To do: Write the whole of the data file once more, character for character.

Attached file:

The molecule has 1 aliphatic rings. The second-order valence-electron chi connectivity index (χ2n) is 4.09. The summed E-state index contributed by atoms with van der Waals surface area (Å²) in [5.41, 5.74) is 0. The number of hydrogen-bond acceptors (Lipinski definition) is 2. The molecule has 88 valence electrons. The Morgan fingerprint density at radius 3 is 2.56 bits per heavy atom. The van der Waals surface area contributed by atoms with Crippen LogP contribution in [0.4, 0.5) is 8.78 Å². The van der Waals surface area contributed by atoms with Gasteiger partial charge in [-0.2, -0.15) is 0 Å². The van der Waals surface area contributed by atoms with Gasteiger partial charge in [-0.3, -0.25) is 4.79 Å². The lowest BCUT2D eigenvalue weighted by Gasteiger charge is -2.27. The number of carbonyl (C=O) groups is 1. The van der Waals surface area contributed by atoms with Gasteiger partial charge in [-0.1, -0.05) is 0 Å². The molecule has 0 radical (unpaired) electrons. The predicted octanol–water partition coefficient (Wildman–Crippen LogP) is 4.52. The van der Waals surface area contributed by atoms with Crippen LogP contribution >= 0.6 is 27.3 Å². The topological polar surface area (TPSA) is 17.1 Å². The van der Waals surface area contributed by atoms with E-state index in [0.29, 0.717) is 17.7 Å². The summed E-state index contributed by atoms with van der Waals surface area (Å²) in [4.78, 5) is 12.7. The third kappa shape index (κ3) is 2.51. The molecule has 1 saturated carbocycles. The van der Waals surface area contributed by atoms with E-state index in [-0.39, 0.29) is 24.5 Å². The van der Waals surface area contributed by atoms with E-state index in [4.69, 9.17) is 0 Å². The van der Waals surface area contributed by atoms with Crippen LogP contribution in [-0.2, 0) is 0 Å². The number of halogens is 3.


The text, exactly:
The molecule has 1 aliphatic rings. The second-order valence-electron chi connectivity index (χ2n) is 4.09. The summed E-state index contributed by atoms with van der Waals surface area (Å²) in [5.41, 5.74) is 0. The number of hydrogen-bond acceptors (Lipinski definition) is 2. The molecule has 88 valence electrons. The Morgan fingerprint density at radius 3 is 2.56 bits per heavy atom. The van der Waals surface area contributed by atoms with Crippen LogP contribution in [0.4, 0.5) is 8.78 Å². The van der Waals surface area contributed by atoms with Gasteiger partial charge in [-0.2, -0.15) is 0 Å². The van der Waals surface area contributed by atoms with Gasteiger partial charge in [-0.3, -0.25) is 4.79 Å². The lowest BCUT2D eigenvalue weighted by Gasteiger charge is -2.27. The number of carbonyl (C=O) groups is 1. The van der Waals surface area contributed by atoms with Gasteiger partial charge in [-0.1, -0.05) is 0 Å². The molecule has 0 radical (unpaired) electrons. The predicted octanol–water partition coefficient (Wildman–Crippen LogP) is 4.52. The van der Waals surface area contributed by atoms with Crippen LogP contribution >= 0.6 is 27.3 Å². The topological polar surface area (TPSA) is 17.1 Å². The van der Waals surface area contributed by atoms with E-state index in [0.29, 0.717) is 17.7 Å². The summed E-state index contributed by atoms with van der Waals surface area (Å²) in [4.78, 5) is 12.7. The third kappa shape index (κ3) is 2.51. The molecule has 1 saturated carbocycles. The van der Waals surface area contributed by atoms with E-state index in [-0.39, 0.29) is 24.5 Å². The van der Waals surface area contributed by atoms with E-state index in [4.69, 9.17) is 0 Å². The van der Waals surface area contributed by atoms with Crippen LogP contribution in [-0.2, 0) is 0 Å². The number of halogens is 3.